Art of combined, dearth of true all-arounder |

Art of combined, dearth of true all-arounder

Shauna Farnell
Special to the Daily
Ted Ligety is one of few on the men's World Cup to compete in every discipine on tour. The American veteran believes it's the best path to an overall championship title.
Justin Q. McCarty Special to the Daily |

BEAVER CREEK — At one point in professional alpine skiing, all of the top dogs were all-arounders, that is, competing successfully in every discipline.

Bode Miller, Lindsey Vonn, Anja Paerson, Lasse Kjus, name the event — downhill, super-G, giant slalom, slalom or combined — those athletes could win any kind of race.

These days, you see fewer and fewer racers on the World Cup circuit attempting all five disciplines. Tina Maze, the obvious favorite in today’s alpine combined race, is the only racer in these 2015 FIS Alpine World Ski Championships who stands a real chance at medaling in every event.

But being able to do so takes a huge amount of time and energy. Even after her gold medal in the downhill and silver in super-G, the Slovenian champion thought about making a break for it to focus more time on her marquee events, such as the token home race in Maribor that follows these World Championships.

“I was thinking, if I do downhill and super-G well, I should just go home and get ready for Maribor. But that’s just not me,” Maze said. “I think I have a chance to win more medals here so I’ll just stay to the end and take the program that it is. Of course, it’s exhausting. Other girls will have more of a chance to train slalom and GS, but I trained GS in the morning (before the downhill race and trainings), so I think I can (be competitive) in every event.”

Vast difference in skis

Ted Ligety is one racer who also competes in the full discipline program on the World Cup circuit. Although he has yet to shine as an all-arounder like Maze does, the appeal of earning enough points to one day win the overall title is what keeps him at it. When he’s able to tap into his jack-of-all-trades skills as he did to land the bronze medal in Sunday’s alpine combined race, it seems to pay off.

“The overall title is the main reason for (racing in all disciplines). Skiing in all the events helps your overall skiing,” Ligety said. “It can detract from some of your training and in-season stuff, but it’s more exciting that way. It’s too bad that the scheduling is made up so much to specialize for downhill skiers or slalom skiers. It’s not really made for somebody playing the middle, since I have five less races in my specialty than somebody like Hirscher or Jansrud. I have really fast runs here and there that keeps me in slalom … same thing in speed. It’s hard to justify not doing it.”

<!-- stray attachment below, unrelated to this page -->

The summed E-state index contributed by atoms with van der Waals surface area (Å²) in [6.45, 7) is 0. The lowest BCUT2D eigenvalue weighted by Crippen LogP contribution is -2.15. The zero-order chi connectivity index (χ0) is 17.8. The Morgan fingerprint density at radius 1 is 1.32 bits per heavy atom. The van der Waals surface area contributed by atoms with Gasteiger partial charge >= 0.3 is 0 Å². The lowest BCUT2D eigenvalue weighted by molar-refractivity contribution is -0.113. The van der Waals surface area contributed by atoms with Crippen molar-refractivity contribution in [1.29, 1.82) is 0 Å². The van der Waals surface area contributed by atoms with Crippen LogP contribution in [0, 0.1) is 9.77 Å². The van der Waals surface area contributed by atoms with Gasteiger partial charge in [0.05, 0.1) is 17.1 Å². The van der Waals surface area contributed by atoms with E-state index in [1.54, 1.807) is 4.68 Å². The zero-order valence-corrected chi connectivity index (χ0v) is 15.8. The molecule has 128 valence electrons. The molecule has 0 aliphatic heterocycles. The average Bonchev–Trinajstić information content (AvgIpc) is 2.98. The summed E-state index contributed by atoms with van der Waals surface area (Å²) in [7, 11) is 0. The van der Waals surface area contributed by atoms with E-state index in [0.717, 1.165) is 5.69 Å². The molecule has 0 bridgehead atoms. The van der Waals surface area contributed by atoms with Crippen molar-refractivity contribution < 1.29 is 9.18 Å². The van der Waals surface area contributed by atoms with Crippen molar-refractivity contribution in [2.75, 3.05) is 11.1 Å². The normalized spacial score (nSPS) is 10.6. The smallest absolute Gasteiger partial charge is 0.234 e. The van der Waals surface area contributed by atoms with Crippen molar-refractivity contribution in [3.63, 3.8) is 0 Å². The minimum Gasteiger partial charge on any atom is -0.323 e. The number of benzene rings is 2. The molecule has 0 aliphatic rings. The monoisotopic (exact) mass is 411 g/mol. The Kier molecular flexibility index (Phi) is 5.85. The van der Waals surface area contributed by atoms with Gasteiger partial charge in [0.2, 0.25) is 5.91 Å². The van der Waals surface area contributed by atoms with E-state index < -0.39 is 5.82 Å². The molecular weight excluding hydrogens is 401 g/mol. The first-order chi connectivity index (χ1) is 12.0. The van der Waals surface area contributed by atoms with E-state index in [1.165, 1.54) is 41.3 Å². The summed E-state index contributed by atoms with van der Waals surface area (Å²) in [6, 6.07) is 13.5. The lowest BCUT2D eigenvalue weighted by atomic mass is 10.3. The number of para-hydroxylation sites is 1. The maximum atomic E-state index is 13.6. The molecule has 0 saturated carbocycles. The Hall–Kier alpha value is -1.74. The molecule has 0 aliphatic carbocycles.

Even though alpine athletes are still often classified as “speed specialists” or “tech specialists,” not long ago, slalom skiers were also GS skiers and downhillers were super-G skiers. Now there is more crossover in GS and super-G and slalom is an island unto itself. Andrew Weibrecht, who gained new respect for slalom after his 22nd-place finish in the combined race on Sunday, attributes this phenomenon to changes in ski lengths.

“Slalom skis used to be 200 (centimeters). GS skis used to be 210s. Now slalom skis are 165s and GS skis are 195s. That’s a big gap. It’s a very different type of turn,” Weibrecht said. “The amount of time you need to put in to be really good at slalom … you’ve got to train all the time. Slalom is such a different event than all the others.”

Nowhere is this more obvious than in the alpine combined event. But, as Kjetil Jansrud proved with his silver medal performance Sunday, not nearly as floundering in his slalom run as many of the speed specialists, the non-slalom skiers can still make it happen. Lara Gut, disappointed in her World Championships performance so far, in spite of her bronze medal in the downhill, has high hopes for today’s combined race, even though slalom is also not her strong suit.

“I love skiing slalom but you need to work and work and work (at) it, and I already have enough to do in GS, super-G and downhill,” Gut said after her bronze medal downhill race. “I’m never going to be happy with third place. I’m really not going to be happy with 25th place. So I’m not going to start in slalom to barely be in the points.”

Becoming better skiers?

For all-around skiers, sometimes doing slalom isn’t about getting points, but simply about becoming better skiers. Many argue that any experience in one discipline can help you somehow, some way, with all of the others.

Take it from U.S. skier Tim Jitloff, who finished 17th in Sunday’s combined race but has lopped slalom off of his World Cup program to focus on super-G and GS. He will be the first to say that his experience in the tight gates has helped his speed in other events and thinks of three-time World Cup downhill champion Michael Walchhofer of Austria as the ultimate example of how this can happen.

“Michael Walchhofer used to be an unbelievable slalom skier, then he turned into the downhill champion of the world,” Jitloff said. “I learned a lot from slalom and always will. It helps me a lot with quickness across the board.”

Marcel Hirscher has the opposite sentiment. A classic tech specialist, Hirscher was thrilled to be crowned alpine combined champion on Sunday. But as “super cool” as he said it is to ski on long skis, particularly on the Birds of Prey downhill course, he wouldn’t want to add downhill to his overall program. He essentially believes that being a jack of all trades amounts to being a master of none.

“If you ski in all disciplines, you can never be good in all disciplines,” Hirscher said after his gold medal win on Sunday. “To be part of every race, maybe to be once on a podium, for me it’s better to be really good in two disciplines.”

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